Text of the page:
Browsing the Mobile Web: Anyone Out There?

Earlier this week, I published a post on the Taptu blog looking at the challenges of creating and selling mobile applications outside of the iPhone bubble, in particular at how developer Jan Ole Suhr released a Twitter client for S60, causing a stir around the pricing.

You know me, I love nothing more than a good ol’ rumble around the web, so when I came across some more tasty stats that didn’t agree with each other, I had to bite. Bango and AdMob both released recent figures for their top 20 handsets and there’s a Grand Canyon of difference in the top 3.

mobile_stats

Granted there is a fairly straightforward explanation for this variation; AdMob, as an ad network, has been one of the chosen ad providers for many iPhone app developers, who choose to monetise their apps through advertising.

No Monopoly, Apple

What is enlightening however, is that the iPhone and iPod Touch don’t feature at all in Bango’s top 20. As a more representative sample of the mobile web than AdMob’s figures, it’s fascinating to see that a phone as basic as the Nokia 3110 Classic tops the chart. This is 2009. Weren’t we supposed to have hover cars, food in pill form and travel to the moon by now!? Yet a phone with less features than my microwave tops the chart with over 12% of the traffic to cross Bango’s service.

[Tangent alert] Before anyone crucifies me, I believe older phones have some wonderful benefits. My favourite phone of all times is probably still the Nokia 6100, which was small enough for me to mistake it for some futuristic pill form food and had about a century of battery life. (Ok, only slightly exaggerating) I’m a big fan of the iPhone, not so much of second-rate touch devices like Nokia’s 5800, but I try to be fair and give each and every new phone a chance first. [Tangent over]

Part of the appeal of the mobile web as opposed to apps is that, generally speaking, it’s much more accessible from a wide range of devices, without device, geographic or network limitations. But speaking to a number of smaller mobile website owners, it seems everyone’s missing a trick.

Stats Geeks Wanted

On desktop, most of us have caught on to Google Analytics and use it regularly to keep an eye on the ups and downs of our website. On mobile? Tumbleweed in most cases! Sure, Google Analytics and others aren’t suitable for mobile, but there are options. In fact, Bango’s mobile analytics service is not only simple to use, but has an admin area that rivals desktop packages.

Weirdly, these analytics could just as well be used on a desktop site. What, do you really think you don’t have a single mobile visitor to your desktop site? iPhone and other higher end phones will cope with Javascript (necessary to make a mark on Google Analytics, for example), but the majority of the devices listed on both AdMob and Bango’s top 20 won’t even register on your stats.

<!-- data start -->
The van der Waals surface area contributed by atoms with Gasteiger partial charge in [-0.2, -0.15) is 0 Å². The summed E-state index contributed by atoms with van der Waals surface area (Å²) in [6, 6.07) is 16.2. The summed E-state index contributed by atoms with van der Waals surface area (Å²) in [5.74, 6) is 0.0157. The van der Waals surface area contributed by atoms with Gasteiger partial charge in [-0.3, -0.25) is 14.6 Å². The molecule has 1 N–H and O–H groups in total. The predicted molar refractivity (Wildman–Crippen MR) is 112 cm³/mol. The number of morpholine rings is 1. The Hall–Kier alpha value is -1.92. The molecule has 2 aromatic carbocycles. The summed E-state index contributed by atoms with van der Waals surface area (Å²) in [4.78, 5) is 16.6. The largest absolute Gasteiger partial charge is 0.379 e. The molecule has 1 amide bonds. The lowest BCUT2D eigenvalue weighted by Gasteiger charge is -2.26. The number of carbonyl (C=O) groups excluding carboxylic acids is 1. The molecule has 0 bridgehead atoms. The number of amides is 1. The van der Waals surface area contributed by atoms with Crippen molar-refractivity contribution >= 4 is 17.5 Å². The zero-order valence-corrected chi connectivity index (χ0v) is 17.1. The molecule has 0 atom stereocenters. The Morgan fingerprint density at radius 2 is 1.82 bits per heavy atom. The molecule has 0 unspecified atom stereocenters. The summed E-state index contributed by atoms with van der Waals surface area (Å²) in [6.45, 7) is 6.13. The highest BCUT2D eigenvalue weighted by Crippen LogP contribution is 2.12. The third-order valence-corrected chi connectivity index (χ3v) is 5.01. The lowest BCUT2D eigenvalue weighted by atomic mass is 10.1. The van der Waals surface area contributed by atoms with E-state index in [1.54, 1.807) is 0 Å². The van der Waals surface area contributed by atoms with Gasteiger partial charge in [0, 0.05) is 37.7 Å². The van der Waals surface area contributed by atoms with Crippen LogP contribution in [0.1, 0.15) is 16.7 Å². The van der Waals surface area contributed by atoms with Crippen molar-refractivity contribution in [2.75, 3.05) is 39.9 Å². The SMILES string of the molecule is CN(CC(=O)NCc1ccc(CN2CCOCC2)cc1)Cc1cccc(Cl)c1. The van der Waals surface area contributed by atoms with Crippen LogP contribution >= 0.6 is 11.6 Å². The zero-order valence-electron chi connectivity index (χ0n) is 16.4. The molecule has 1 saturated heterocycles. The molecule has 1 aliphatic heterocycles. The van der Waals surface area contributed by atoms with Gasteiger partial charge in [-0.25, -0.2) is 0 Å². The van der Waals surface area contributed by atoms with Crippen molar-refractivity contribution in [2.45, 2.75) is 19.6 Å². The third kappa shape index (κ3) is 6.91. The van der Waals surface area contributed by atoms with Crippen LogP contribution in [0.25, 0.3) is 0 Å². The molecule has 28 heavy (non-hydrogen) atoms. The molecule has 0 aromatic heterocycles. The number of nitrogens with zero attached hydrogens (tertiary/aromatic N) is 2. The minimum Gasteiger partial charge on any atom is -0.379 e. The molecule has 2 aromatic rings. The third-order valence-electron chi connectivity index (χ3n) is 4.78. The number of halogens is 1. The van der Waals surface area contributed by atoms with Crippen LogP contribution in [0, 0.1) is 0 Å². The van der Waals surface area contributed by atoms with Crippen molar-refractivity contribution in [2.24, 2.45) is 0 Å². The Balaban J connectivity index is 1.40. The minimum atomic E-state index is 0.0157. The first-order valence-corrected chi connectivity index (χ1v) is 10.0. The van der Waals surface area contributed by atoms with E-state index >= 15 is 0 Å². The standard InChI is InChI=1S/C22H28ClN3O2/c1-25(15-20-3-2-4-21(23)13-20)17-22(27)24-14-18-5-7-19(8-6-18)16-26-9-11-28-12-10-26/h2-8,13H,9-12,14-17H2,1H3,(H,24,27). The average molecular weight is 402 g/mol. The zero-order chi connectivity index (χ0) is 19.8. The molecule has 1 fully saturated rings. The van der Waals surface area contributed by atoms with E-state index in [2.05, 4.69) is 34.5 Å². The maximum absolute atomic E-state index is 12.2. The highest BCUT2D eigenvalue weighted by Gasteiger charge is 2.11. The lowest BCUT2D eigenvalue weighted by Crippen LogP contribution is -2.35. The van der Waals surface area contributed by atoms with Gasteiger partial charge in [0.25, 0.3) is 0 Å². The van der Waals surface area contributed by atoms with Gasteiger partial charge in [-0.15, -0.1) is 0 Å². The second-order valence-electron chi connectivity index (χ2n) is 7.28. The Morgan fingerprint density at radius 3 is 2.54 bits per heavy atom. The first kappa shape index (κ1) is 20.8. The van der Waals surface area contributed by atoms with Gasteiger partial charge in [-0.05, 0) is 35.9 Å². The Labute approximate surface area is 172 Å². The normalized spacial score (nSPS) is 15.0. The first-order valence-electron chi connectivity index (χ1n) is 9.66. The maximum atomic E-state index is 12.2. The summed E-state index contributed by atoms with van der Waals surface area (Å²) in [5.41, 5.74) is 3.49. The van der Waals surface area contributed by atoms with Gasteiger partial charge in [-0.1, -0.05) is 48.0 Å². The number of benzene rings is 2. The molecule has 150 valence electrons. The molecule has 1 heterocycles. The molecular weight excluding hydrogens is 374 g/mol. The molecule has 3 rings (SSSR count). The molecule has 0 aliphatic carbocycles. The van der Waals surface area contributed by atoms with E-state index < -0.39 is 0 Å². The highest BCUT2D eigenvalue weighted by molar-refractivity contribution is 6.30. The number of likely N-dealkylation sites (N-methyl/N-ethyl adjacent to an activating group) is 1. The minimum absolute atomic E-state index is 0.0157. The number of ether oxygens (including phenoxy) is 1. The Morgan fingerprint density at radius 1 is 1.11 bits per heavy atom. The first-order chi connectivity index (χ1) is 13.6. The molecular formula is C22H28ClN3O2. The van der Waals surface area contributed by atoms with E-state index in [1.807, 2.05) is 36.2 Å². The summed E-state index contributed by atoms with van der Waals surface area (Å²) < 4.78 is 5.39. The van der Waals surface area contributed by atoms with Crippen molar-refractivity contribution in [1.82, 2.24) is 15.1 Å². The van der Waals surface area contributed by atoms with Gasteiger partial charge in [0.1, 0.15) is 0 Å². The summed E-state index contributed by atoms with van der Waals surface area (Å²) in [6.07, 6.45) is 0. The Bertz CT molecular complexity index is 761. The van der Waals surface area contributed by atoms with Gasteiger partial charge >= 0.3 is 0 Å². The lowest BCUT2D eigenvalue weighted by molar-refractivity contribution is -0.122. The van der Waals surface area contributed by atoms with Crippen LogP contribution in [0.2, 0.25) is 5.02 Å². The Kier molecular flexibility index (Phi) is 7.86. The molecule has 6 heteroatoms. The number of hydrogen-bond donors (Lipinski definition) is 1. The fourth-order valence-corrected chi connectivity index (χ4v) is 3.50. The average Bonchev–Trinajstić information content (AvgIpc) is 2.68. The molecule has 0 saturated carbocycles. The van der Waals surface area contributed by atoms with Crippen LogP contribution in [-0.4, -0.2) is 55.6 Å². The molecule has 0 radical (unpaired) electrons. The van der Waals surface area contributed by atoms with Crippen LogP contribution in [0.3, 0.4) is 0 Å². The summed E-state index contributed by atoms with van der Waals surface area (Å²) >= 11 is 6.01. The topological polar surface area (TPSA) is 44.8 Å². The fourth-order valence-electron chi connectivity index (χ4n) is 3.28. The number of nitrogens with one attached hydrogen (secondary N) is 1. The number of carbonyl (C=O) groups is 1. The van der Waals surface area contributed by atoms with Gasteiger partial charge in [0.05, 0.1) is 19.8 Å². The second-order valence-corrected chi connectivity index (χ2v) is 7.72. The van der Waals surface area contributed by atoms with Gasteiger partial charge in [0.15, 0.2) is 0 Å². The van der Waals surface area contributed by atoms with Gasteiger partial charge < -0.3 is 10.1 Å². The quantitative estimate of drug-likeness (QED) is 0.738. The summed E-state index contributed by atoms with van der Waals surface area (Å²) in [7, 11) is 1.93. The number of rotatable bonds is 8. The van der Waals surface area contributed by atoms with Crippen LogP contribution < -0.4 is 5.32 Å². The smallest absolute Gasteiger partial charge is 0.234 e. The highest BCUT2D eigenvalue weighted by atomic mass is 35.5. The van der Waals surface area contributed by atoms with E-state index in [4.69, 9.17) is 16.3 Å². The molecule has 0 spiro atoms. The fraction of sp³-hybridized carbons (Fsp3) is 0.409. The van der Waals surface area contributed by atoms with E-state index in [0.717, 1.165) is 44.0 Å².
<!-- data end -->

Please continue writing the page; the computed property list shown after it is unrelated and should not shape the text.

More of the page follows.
Personally, as a marketing gal and stats geek, I can’t imagine why a marketing manager wouldn’t want to improve reported numbers just by adding a new set of analytics. It ain’t cheating, it’s just usefully flagging up users you wouldn’t have noticed otherwise.

Fly Me To the Moon

So while there are heinously bad phones out there *cough* motorolaimlookingatyou *cough* and site developers who forget that not everyone’s interested in a big Flash animation welcoming you to the site, we just can’t deny that it’s slowly becoming more or less enjoyable to browse the web on a phone, so it’s worth supporting that through good mobile design and smart tracking of what users coming from phones rather than 24″ screens get up to.

As far as I’m concerned, you’ll only find me browsing on an iPhone, since I’m not yet quiiite satisfied with touchscreen alternatives out there. Of course, I’m a willing guinea pig… at least while I wait for my brain implant, jetpack and weekend ticket to the moon.

[Disclaimer: Taptu and Bango are both clients with whom I work on community development. As for Apple and AdMob, I’m merely watching them evolve with great interest.]

One response to “Browsing the Mobile Web: Anyone Out There?

  1. This is something I’ve been banging on about for ages. There are >60 Million mobile users in the UK. iPhone has sold ~10 Million (~7 million active). The Nokia 5800 just blew through ~14 million devices. The basic Nokia 6300 is one of the biggest selling “new” devices.

    Yet all the hype and attention goes to the iPhone.

    The iPhone has a very good browsing experience (not the best IMO) but – crucially – it comes with a flat rate data tariff. That and the integrated nature of data services drives its usage.

    But in terms of sheer usage – there are more RAZRs out there using the Mobile Internet than iPhones. In these strained economic times, I don’t see many of them splashing the cash on upgrading to a superior device.

    [Not speaking on behalf of my current employer, Vodafone].

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I'm Véro - a crafty, knitty, spinny gal who enjoys making (and drinking) a cocktail or three. If you've stumbled here, you might enjoy browsing some of my older posts with the tags over to the right or finding out more about me.

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